Class of 1906 Inf KIA Oct 7, 1918 Etienne-a-Arnes, France. As Battalion Commander 7th Infantry, 2d Division, he was said to be an inspiration to his men and they followed him in the face of the murderous fire. He fell with his face to the foe. (Note – Register lists the 7th as the day he was killed) Awarded DSC
Major Fred A. Cook, United States Army, graduated from the Military Academy in the Class of 1906. He served in the Philippines, at Fort Thomas, Ky., at Fort Shafter, H. T., and on the Texas border, up to the time of the outbreak of the war in Europe. He went to France in 1917, attended the staff schools required of battalion commanders and was later assigned to the 23rd Infantry.
He became commander of the 1st Battalion of that regiment some time in September, 1918, when the American troops were advancing to the fight in the Argonne Forest. In command of his battalion he was said to be an inspiration to his men and was able to make them follow him in the face of the murderous fire of machine guns and rifles to a point toward the objective which required more than two days of later constant fighting to reach. He fell on October 8th, 1918, with his face to the foe and a machine gun bullet through his heart. He died the way every true soldier hopes to die – in the full flush of battle and going forward. He was buried by his officers near the field of battle and his grave is suitably marked.
Fred Cook became a Second Lieutenant of the 2nd Infantry on June 12, 1906, became a First Lieutenant of that regiment on April 19, 1911, and was promoted to Captain in the 31st Infantry on July 1, 1916. During the next year he became a Major of a battalion of the
23rd Infantry. He was married in 1910 to Miss Eva Morton of Croton-on-Hudson, N. Y., who survives him and is now living at that place. His two boys, Fred A. Cook, Jr., and Morton Aldrich Cook, are respectively eight years and three years old on December 31, 1918.
Cook was a member of A Company of the Cadet Corps throughout nearly all of the five years of his cadetship at the Academy. He was one of the landmarks of the company and his advice was sought by all the junior cadets who required the advice and council of an old-timer. He was well known at the cadet hops and entered into the social life of the Military Academy which he thoroughly enjoyed. His first service was in Jolo in the Philippine Islands where he conducted his company through all the trails of the Islands and assisted the others in impressing the Moros with the prowess of the American arms. His classmates will recall his jovial disposition and the profuse perspiration which his countenance carried in those hot days. He grew fatter and perspired more the longer he remained under the tropical sun. The afternoon swim and the Scotch and Tansen at the Jolo Club which always followed the swim, were the redeeming features of life in that almost too tropical country. He apparently was fond of the tropical life, for after one has been a few years in the tropics, the call to return is always insistent.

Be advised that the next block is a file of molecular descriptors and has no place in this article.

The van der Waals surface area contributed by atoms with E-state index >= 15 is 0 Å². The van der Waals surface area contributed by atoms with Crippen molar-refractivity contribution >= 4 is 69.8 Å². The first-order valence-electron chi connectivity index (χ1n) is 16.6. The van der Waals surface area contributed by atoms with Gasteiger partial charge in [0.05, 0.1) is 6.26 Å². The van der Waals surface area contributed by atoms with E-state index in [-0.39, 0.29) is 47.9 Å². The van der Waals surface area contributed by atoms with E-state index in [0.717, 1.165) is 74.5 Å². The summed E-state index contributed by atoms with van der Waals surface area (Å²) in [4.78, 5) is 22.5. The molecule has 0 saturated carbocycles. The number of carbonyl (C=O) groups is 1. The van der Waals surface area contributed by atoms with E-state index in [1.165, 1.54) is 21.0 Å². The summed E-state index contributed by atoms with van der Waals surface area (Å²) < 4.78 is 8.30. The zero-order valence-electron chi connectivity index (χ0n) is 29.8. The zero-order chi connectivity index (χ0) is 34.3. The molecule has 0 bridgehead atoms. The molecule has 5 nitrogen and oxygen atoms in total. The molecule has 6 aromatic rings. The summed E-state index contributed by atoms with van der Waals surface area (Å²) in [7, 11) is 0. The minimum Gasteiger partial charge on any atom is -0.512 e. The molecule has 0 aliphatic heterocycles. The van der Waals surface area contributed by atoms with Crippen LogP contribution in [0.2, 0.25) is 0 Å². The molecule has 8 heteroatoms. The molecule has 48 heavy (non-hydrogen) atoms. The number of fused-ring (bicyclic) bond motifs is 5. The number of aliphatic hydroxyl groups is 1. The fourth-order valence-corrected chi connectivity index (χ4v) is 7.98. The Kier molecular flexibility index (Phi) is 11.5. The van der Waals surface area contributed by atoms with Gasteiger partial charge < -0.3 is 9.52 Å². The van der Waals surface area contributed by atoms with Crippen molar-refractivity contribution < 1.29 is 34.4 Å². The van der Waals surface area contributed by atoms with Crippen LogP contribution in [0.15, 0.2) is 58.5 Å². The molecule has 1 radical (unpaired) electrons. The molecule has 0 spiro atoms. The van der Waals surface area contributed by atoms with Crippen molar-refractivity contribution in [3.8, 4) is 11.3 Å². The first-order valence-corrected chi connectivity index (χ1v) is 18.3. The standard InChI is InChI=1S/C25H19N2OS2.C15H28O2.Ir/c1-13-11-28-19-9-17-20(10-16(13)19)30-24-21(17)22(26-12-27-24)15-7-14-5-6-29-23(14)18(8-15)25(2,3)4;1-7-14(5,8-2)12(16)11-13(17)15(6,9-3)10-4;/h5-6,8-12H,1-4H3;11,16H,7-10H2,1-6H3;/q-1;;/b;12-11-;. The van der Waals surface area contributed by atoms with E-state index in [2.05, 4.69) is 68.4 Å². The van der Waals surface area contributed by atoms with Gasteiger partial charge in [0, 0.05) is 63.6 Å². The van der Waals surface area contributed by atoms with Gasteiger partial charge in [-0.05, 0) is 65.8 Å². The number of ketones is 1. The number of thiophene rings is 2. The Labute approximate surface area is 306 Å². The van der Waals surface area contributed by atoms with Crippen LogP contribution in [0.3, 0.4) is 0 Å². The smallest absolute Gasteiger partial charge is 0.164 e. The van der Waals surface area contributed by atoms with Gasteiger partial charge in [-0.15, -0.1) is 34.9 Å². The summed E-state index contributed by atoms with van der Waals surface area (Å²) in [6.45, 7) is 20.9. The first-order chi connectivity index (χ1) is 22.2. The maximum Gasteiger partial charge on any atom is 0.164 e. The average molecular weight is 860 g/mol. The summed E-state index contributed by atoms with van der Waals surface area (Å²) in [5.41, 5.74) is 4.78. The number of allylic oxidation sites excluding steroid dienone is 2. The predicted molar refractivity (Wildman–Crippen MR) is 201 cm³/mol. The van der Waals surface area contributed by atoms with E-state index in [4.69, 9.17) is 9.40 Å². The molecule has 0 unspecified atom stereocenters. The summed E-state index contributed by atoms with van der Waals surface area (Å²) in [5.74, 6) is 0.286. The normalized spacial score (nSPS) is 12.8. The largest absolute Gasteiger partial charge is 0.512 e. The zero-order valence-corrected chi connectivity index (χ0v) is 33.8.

After three years in the States he went to Honolulu with his regiment and his years of service there in building up the posts of Hawaii, living in tents, cantonments, and all sorts of houses and shifting here and there to find a place to sleep, made up, he always said, the most interesting years of his life. He used to frequently say that Hawaii was one of the garden spots of the world, because he had only the Texas Terrain around Harlingen to compare with it; that if he ever got back to Vermont he would probably change his ideas about the rest of the world. His class book, printed in 1916, at the time of the decennial reunion, stated that “he would be the proudest fellow in the world to lead a war strength company of ‘doughboys’ into battle, and we bet he would make them count as long as they lasted.”
In 1918 he led a war strength battalion of “doughboys” into battle, and his regiment com- mander and his brigade commander have said the same words: “That he made them count to the maximum as long as they lasted and as long as he lasted.”
Fred Cook was a fine man and a good officer. We will all miss him throughout the service when the graduates gather together.
C. G. METTLER.
Mary ALDEN Aldrich, who married George William Cook of Post Mills, VT ca 1860s. Mary had two sons, George Martin Cook and Fred Alden Cook – both killed in WWI.